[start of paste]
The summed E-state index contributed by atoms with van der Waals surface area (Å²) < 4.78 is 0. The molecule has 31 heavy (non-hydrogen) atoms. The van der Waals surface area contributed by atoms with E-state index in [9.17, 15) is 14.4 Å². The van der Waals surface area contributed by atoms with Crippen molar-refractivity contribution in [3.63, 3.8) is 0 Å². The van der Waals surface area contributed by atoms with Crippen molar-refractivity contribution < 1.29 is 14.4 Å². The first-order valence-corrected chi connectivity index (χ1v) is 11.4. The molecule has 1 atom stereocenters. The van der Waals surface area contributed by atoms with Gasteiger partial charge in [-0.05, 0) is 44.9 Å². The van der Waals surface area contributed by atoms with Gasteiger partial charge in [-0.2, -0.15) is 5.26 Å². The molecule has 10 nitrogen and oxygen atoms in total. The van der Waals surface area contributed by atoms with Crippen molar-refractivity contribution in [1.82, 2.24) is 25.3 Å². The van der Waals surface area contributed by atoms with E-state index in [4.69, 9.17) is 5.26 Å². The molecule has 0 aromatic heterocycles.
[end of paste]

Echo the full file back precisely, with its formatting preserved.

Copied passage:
The summed E-state index contributed by atoms with van der Waals surface area (Å²) < 4.78 is 0. The molecule has 31 heavy (non-hydrogen) atoms. The van der Waals surface area contributed by atoms with E-state index in [9.17, 15) is 14.4 Å². The van der Waals surface area contributed by atoms with Crippen molar-refractivity contribution in [3.63, 3.8) is 0 Å². The van der Waals surface area contributed by atoms with Crippen molar-refractivity contribution < 1.29 is 14.4 Å². The first-order valence-corrected chi connectivity index (χ1v) is 11.4. The molecule has 1 atom stereocenters. The van der Waals surface area contributed by atoms with Gasteiger partial charge in [-0.05, 0) is 44.9 Å². The van der Waals surface area contributed by atoms with Gasteiger partial charge in [-0.2, -0.15) is 5.26 Å². The molecule has 10 nitrogen and oxygen atoms in total. The van der Waals surface area contributed by atoms with Crippen molar-refractivity contribution in [1.82, 2.24) is 25.3 Å². The van der Waals surface area contributed by atoms with E-state index in [4.69, 9.17) is 5.26 Å². The molecule has 0 aromatic heterocycles.